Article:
If you intend to run a McMansion that is as energy-inefficient as most tend to be, then not even $30-45 thousand would buy an adequate solar-power system. So, yes, definition is everything.

just_another_bozo_on_this_bus 7 years, 1 month ago

Typical Marion-- pretending to know something while mostly just trying to draw attention to himself.

just_another_bozo_on_this_bus 7 years, 1 month ago

Thanks for contributing to the discussion, bowhunter.

oldgoof 7 years, 1 month ago

Next time I am to receive major surgery or undertake a lawsuit, I am going to check in here first, because, wow, won't Bozo already know the ins-and-outs.

just_another_bozo_on_this_bus 7 years, 1 month ago

Hey, oldgood, we're all "expert" bozos on this bus, including you.

dirkleisure 7 years, 1 month ago

Wasn't Garden City planning on building a visitor's center so people could come and see the new coal plant?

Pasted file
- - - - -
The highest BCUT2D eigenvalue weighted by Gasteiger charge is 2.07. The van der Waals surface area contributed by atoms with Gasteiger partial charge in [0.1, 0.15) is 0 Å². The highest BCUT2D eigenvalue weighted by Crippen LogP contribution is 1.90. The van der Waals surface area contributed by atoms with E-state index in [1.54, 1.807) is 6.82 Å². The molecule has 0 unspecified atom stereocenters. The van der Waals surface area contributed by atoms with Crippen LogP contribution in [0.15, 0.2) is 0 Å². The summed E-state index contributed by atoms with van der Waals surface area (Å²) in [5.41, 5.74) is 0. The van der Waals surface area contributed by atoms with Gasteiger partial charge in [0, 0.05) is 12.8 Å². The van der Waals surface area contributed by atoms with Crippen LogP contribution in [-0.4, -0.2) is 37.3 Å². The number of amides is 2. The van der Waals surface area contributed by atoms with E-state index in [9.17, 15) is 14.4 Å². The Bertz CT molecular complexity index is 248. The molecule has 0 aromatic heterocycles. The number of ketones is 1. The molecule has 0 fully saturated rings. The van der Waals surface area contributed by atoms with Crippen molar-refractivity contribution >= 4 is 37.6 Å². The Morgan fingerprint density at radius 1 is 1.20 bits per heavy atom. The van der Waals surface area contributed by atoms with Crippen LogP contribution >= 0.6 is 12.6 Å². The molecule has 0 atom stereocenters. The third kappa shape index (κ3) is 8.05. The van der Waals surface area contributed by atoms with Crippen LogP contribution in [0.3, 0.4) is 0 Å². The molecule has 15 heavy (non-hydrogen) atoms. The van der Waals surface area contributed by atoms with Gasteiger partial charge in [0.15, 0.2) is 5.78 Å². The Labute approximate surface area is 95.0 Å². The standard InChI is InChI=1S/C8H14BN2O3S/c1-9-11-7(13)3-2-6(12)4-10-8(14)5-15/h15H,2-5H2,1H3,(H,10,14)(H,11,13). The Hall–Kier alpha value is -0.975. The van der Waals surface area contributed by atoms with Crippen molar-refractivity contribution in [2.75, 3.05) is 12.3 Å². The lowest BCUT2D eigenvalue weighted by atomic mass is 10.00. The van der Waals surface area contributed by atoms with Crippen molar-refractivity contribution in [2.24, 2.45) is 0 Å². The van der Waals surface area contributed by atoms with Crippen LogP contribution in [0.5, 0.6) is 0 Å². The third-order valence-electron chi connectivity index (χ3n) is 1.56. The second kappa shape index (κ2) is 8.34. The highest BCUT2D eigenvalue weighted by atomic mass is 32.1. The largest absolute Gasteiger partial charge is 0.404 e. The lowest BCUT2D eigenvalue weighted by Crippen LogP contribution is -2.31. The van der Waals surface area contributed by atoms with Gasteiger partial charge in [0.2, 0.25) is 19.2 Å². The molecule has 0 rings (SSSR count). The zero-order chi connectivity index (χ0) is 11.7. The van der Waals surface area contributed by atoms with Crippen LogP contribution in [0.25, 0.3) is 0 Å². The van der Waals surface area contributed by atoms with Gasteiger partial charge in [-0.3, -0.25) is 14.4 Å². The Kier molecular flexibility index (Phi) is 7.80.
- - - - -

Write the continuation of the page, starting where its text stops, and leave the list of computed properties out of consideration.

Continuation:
gr 7 years, 1 month ago

The "expert" bozo says a solar-power system (as opposed to a wind-power system, though wind is driven by solar) wouldn't be adequate unless use is cut down. Are we talking about alternative sources our reduction in use? You can't compare a different source if you imply less use - two different issues.

As far as cost benefit goes, you mean if the government pays you, if tourists come to gawk and "spend", that makes it "efficient"? Has anyone presented a cost-benefit scenario? Let's see how "efficient" these alternative energy sources are. They may be "better" for whatever that means, but how come "green" usually costs more?

As far as shadows goes, shadows extend a long distance at sunrise and sunset.